When the IRS ended the controversial ban on carrying over flexible spending account (FSA) funds from year to year, the feeling among employers and employees was: It’s about time! But the IRS’ new rules have the potential to cause some confusion and make HR pros’ jobs even more difficult.
First, there’s the timing of the IRS announcement, which, as HR Benefits Alert reported previously,states that FSA account holders can now carry over up to $500 into the next plan year, effective for 2013 into 2014 and beyond. Because the feds’ announcement comes so close to the end of the year — and so many firms operate on a calendar year basis — that adjustments must be made quickly if employers choose to apply the FSA carryover option to leftover 2013 funds.
‘Grace period,’ administration and more
Here are some issues and confusion points caused by the feds’ new FSA rules:
The carryover essentially cancels out the “grace period.” Employers that want to let workers start carrying over FSA funds need to let account holders know they won’t be able to take advantage of the FSA grace period any longer. According to the feds, the $500 FSA carryover is an alternative to the grace period, and both options may not be offered during the same plan year.
The FSA carryover must be offered on a plan-wide basis. This is where things can get a little tricky. Because employers can either offer a carryover option or the FSA grace period, but not both, they need to decide which option will be best for their workers. And while it may seem obvious the carryover option is the best, it may not be that simple.
Reason: Under the grace-period option, there is no limit on the dollar amount of reimbursements in the two and a half months following the end of the plan year. On the other hand, workers can only get up to $500 with the carryover option. Depending on your workforce and its medical expenses, some employees may actually prefer the grace period.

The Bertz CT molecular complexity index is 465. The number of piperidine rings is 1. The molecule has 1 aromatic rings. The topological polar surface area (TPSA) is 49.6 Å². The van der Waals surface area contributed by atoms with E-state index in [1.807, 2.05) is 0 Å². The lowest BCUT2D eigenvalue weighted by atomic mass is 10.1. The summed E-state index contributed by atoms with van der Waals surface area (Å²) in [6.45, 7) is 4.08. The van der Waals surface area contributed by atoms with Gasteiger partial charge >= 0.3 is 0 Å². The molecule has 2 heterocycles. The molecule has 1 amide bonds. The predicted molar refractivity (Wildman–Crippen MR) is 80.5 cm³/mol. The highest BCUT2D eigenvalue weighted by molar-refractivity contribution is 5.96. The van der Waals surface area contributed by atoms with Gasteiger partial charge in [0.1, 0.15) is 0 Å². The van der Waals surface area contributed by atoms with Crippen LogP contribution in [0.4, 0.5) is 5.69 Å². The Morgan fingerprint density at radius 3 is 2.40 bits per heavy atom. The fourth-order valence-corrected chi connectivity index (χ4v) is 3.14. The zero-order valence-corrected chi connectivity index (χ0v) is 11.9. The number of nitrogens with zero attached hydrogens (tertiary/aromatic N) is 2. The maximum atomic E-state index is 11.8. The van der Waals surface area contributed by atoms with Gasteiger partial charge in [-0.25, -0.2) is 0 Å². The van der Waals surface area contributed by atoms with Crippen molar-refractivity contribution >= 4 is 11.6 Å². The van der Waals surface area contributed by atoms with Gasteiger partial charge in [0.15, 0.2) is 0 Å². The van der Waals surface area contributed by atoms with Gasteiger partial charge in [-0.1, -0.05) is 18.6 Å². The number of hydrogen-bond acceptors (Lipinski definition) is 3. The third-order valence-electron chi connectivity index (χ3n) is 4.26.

The timing could cause administrative headaches. An employee’s carryover amount can’t be determined until the end of a “run-out period,” which is the time frame allowed for the submission of claims incurred during the plan year. Generally, this lasts about three months after the actual plan year is over. So, for calendar-year plans, account holders may not know their carryover amount until March 31 of the following plan year.
Plan docs must be amended. Another detail that can easily get overlooked is making changes to key plan documents. Generally, plans must make any changes to plan docs by the last day of the plan year from which FSA funds can be carried over. But the feds are offering an exception for this initial carryover year.
So, plans beginning in 2013 will have until the last day of 2014 to amend their plan docs — but they’ll still be able to carry over funds from 2013 into 2014. Still, it’s probably in employers’ best interests to amend plan docs sooner rather than later, as it’s easy to see how this task can be forgotten as other compliance challenges (e.g, Obamacare) come up throughout the year.
This post originally ran on our sister website, HRBenefitsAlert.com.